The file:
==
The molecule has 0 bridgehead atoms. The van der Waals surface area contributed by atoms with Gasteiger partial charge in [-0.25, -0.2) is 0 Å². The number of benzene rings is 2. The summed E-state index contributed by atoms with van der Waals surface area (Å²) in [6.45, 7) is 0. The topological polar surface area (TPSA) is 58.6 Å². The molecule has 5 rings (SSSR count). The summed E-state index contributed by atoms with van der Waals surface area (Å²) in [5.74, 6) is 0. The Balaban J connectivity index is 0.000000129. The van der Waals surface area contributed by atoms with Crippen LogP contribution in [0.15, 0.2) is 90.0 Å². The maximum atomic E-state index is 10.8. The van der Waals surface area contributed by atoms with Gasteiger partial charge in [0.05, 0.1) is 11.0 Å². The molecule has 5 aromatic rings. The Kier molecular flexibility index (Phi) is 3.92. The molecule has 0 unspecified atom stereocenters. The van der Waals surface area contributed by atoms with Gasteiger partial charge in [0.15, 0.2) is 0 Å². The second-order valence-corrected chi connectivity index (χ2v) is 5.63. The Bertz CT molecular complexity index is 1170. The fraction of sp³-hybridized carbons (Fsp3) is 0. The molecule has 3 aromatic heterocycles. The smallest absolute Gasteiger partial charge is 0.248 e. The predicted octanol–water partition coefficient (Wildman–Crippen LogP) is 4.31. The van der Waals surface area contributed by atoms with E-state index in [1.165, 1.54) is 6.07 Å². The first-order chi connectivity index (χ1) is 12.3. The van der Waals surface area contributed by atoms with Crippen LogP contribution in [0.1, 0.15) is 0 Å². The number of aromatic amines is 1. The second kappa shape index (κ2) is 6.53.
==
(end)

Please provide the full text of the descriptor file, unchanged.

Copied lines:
The molecule has 0 bridgehead atoms. The van der Waals surface area contributed by atoms with Gasteiger partial charge in [-0.25, -0.2) is 0 Å². The number of benzene rings is 2. The summed E-state index contributed by atoms with van der Waals surface area (Å²) in [6.45, 7) is 0. The topological polar surface area (TPSA) is 58.6 Å². The molecule has 5 rings (SSSR count). The summed E-state index contributed by atoms with van der Waals surface area (Å²) in [5.74, 6) is 0. The Balaban J connectivity index is 0.000000129. The van der Waals surface area contributed by atoms with Crippen LogP contribution in [0.15, 0.2) is 90.0 Å². The maximum atomic E-state index is 10.8. The van der Waals surface area contributed by atoms with Gasteiger partial charge in [0.05, 0.1) is 11.0 Å². The molecule has 5 aromatic rings. The Kier molecular flexibility index (Phi) is 3.92. The molecule has 0 unspecified atom stereocenters. The van der Waals surface area contributed by atoms with Gasteiger partial charge in [0.15, 0.2) is 0 Å². The second-order valence-corrected chi connectivity index (χ2v) is 5.63. The Bertz CT molecular complexity index is 1170. The fraction of sp³-hybridized carbons (Fsp3) is 0. The molecule has 3 aromatic heterocycles. The smallest absolute Gasteiger partial charge is 0.248 e. The predicted octanol–water partition coefficient (Wildman–Crippen LogP) is 4.31. The van der Waals surface area contributed by atoms with E-state index in [1.165, 1.54) is 6.07 Å². The first-order chi connectivity index (χ1) is 12.3. The van der Waals surface area contributed by atoms with Crippen LogP contribution in [0.1, 0.15) is 0 Å². The number of aromatic amines is 1. The second kappa shape index (κ2) is 6.53.